Open Access

Boundary value problems associated with generalized Q-holomorphic functions

Boundary Value Problems20132013:33

DOI: 10.1186/1687-2770-2013-33

Received: 9 November 2012

Accepted: 31 January 2013

Published: 18 February 2013

Abstract

In this work, we discuss Riemann-Hilbert and its adjoint homogeneous problem associated with generalized Q-holomorphic functions and investigate the solvability of the Riemann-Hilbert problem.

Keywords

generalized Beltrami systems Q-holomorphic functions Riemann-Hilbert problem

Introduction

Douglis [1] and Bojarskiĭ [2] developed an analog of analytic functions for elliptic systems in the plane of the form
w z ¯ q w z = 0 ,
(1)
where w is an m × 1 vector and q is an m × m quasi-diagonal matrix. Also, Bojarskiĭ assumed that all eigenvalues of q are less than 1. Such systems are natural ones to consider because they arise from the reduction of general elliptic systems in the plane to a standard canonical form. Subsequently Douglis and Bojarkii’s theory has been used to study elliptic systems in the form
w z ¯ q w z = a w + b w ¯ + F

and the solutions of such equations were called generalized (or pseudo) hyperanalytic functions. Work in this direction appears in [35]. These results extend the generalized (or ‘pseudo’) analytic function theory of Vekua [6] and Bers [7]. Also, classical boundary value problems for analytic functions were extended to generalized hyperanalytic functions. A good survey of the methods encountered in a hyperanalytic case may be found in [8, 9], also see [10].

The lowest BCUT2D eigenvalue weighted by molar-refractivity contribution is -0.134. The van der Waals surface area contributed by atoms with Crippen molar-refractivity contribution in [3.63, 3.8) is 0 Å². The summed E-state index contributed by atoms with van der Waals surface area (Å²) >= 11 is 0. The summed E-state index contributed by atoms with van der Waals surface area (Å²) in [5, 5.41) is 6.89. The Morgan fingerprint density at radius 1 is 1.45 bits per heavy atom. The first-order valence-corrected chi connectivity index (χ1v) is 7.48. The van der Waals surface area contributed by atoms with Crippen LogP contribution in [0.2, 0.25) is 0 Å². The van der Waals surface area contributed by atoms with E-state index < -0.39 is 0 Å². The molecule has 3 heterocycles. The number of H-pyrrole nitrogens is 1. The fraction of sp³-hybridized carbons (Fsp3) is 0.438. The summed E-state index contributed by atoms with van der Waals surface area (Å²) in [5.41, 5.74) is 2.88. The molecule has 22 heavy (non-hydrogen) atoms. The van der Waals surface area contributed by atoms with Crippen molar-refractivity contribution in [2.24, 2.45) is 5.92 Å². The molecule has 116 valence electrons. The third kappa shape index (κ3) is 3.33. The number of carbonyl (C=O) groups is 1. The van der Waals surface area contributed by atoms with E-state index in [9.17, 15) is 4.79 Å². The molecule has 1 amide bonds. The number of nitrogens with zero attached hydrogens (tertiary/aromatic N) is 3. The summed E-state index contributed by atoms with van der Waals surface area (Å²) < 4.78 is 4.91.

In [11], Hile noticed that what appears to be the essential property of elliptic systems in the plane for which one can obtain a useful extension of analytic function theory is the self-commuting property of the variable matrix Q, which means
Q ( z 1 ) Q ( z 2 ) = Q ( z 2 ) Q ( z 1 )
for any two points z 1 , z 2 in the domain G 0 of Q. Further, such a Q matrix cannot be brought into a quasi-diagonal form of Bojarskiĭ by a similarity transformation. So, Hile [11] attempted to extend the results of Douglis and Bojarskiĭ to a wider class of systems in the same form with equation (1). If Q ( z ) is self-commuting in G 0 and if Q ( z ) has no eigenvalues of magnitude 1 for each z in G 0 , then Hile called the system (1) the generalized Beltrami system and the solutions of such a system were called Q-holomorphic functions. Later in [12, 13], using Vekua and Bers techniques, a function theory is given for the equation
D w + A w + B w ¯ = 0 , where  D : = z ¯ Q ( z ) z ,
(2)

where the unknown w ( z ) = { w i j ( z ) } is an m × s complex matrix, Q ( z ) = { q i j ( z ) } is a self-commuting complex matrix with dimension m × m and q k , k 1 0 for k = 2 , , m . A = { a i j ( z ) } and B = { b i j ( z ) } are commuting with Q. Solutions of such an equation were called generalized Q-holomorphic functions.